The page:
Robin Hood’s Grave

The traditional site of Robin Hood’s grave at Kirklees estate in Yorkshire, has been the subject of controversy since the sixteenth century. There are doubts about it’s authenticity, and over the centuries there have been conflicting accounts regarding the contents of the gravesite. There are two stones associated with it: the slab with the cross, and the stone with the epitaph. A chronology is given in this section; this attempts to unravel some of the mystery surrounding the origins of Robin’s supposed resting place.  The Cistercian nunnery at Kirklees in the west riding of Yorkshire, was founded in honour of the virgin Mary and St. James by Reiner le Fleming during the reign of Henry II (1154 – 89). From the years 1306 to 1315 there was some scandal at Kirklees, especially in the case of three of the nuns: Alice Raggid, Elizabeth Hopton, and Joan Heton. These ladies were apparently too friendly with some of the male visitors. The nunnery became a refuge for unmarried mothers, but Kirklees is best known as the place of Robin Hood’s death and burial.
1400? His death at Kirksley (Kirklees) at the hands of the prioress, as mentioned in the closing verses of the Gest.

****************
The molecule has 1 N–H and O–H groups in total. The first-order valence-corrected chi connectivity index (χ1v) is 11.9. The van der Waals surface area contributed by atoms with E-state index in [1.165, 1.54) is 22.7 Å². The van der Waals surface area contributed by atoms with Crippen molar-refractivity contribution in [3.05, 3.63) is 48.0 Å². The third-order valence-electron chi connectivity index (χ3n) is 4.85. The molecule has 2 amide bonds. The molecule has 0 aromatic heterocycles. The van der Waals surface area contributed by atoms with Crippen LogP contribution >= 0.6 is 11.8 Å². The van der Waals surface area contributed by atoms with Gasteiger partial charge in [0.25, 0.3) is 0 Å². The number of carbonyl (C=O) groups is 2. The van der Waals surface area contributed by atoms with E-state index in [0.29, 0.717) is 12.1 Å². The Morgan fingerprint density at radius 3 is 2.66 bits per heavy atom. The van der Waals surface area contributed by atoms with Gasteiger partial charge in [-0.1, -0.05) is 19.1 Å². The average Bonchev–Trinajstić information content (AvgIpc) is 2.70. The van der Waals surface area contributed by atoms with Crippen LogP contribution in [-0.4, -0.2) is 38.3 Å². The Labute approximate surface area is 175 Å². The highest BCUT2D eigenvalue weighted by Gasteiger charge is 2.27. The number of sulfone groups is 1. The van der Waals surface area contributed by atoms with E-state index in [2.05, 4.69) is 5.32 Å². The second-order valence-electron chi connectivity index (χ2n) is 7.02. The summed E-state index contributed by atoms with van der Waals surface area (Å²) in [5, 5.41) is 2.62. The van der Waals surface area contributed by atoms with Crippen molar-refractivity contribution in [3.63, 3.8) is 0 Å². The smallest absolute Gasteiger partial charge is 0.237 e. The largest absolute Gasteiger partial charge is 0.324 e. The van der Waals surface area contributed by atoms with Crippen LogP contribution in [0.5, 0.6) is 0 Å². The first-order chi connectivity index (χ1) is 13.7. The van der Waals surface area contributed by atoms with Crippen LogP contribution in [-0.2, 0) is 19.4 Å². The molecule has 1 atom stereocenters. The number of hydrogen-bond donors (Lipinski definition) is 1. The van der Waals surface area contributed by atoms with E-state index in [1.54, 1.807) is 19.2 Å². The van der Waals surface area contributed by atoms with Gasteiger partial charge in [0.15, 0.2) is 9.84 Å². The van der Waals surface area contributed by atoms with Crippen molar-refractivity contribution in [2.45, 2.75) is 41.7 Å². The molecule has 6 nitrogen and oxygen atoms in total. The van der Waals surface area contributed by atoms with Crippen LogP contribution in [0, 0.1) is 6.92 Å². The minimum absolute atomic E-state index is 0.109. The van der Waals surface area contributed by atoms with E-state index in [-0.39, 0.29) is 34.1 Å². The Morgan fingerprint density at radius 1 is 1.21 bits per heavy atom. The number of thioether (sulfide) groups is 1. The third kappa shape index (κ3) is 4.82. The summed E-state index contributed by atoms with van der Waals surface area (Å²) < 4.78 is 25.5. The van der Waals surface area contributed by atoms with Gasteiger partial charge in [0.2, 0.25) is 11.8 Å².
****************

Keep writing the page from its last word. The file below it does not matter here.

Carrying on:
1539 Joan Kyppes surrenders Kirklees Priory, the whole property amounts to 29 pound 18 shillings and 6 pence.
c.1540 John Leland in his Collectanea writes; ‘Kirkley monasterium monialium ubi Ro. Hood nobilis ille et lex sepultus’. The monastery of Kirkley where the famous noble outlaw  Robin Hood is buried. (Translation is by  David Hester, University of Adelaide).
1565 John Armytage of Farnley Tyas, takes possession of the Mansion House or Manor of  Kyrklees.
1569 Richard Grafton’s chronicle records that after Robin Hood’s death, ‘the prioresse of the same place caused him to be buried by the highway-side, where he had used to rob and spoyle those that passed that way. And upon his grave the sayde prioresse did lay a very fayre stone, wherein the names of Robert Hood, William of Goldesborough, and others were graven’. He goes on to say, ‘And at eyther ende of the sayde tombe was erected a crosse of stone, which is to be seen there at this present’.
16th century The Sloane manuscript tells us that the prioress, after ‘letting him bleed to death, buryed him under a great stone by the hywayes syde’.
1607 Camden’s Britannia records that, ‘at Kirklees nunnery Robin Hood’s  tomb with a plain cross on a flat stone is shewn in the cemetery’.